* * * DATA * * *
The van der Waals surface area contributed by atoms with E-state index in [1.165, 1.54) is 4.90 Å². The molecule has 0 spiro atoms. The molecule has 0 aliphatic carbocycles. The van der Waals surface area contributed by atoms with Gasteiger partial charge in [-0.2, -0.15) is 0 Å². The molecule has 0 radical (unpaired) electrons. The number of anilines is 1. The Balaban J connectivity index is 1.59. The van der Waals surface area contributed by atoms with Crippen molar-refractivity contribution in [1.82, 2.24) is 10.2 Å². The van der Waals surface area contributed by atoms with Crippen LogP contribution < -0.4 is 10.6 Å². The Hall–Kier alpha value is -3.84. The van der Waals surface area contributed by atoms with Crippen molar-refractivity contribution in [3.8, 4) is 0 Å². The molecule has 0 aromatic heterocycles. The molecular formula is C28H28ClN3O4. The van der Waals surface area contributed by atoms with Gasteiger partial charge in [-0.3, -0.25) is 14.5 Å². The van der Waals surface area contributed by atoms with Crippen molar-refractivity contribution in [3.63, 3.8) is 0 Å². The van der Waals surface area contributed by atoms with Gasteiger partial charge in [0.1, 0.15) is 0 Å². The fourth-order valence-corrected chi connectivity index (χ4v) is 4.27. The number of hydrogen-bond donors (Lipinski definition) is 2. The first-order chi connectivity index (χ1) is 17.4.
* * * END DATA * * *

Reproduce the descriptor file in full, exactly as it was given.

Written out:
The van der Waals surface area contributed by atoms with E-state index in [1.165, 1.54) is 4.90 Å². The molecule has 0 spiro atoms. The molecule has 0 aliphatic carbocycles. The van der Waals surface area contributed by atoms with Gasteiger partial charge in [-0.2, -0.15) is 0 Å². The molecule has 0 radical (unpaired) electrons. The number of anilines is 1. The Balaban J connectivity index is 1.59. The van der Waals surface area contributed by atoms with Crippen molar-refractivity contribution in [1.82, 2.24) is 10.2 Å². The van der Waals surface area contributed by atoms with Crippen LogP contribution < -0.4 is 10.6 Å². The Hall–Kier alpha value is -3.84. The van der Waals surface area contributed by atoms with Crippen molar-refractivity contribution in [3.8, 4) is 0 Å². The molecule has 0 aromatic heterocycles. The molecular formula is C28H28ClN3O4. The van der Waals surface area contributed by atoms with Gasteiger partial charge in [-0.3, -0.25) is 14.5 Å². The van der Waals surface area contributed by atoms with Crippen molar-refractivity contribution in [3.63, 3.8) is 0 Å². The van der Waals surface area contributed by atoms with Gasteiger partial charge in [0.1, 0.15) is 0 Å². The fourth-order valence-corrected chi connectivity index (χ4v) is 4.27. The number of hydrogen-bond donors (Lipinski definition) is 2. The first-order chi connectivity index (χ1) is 17.4.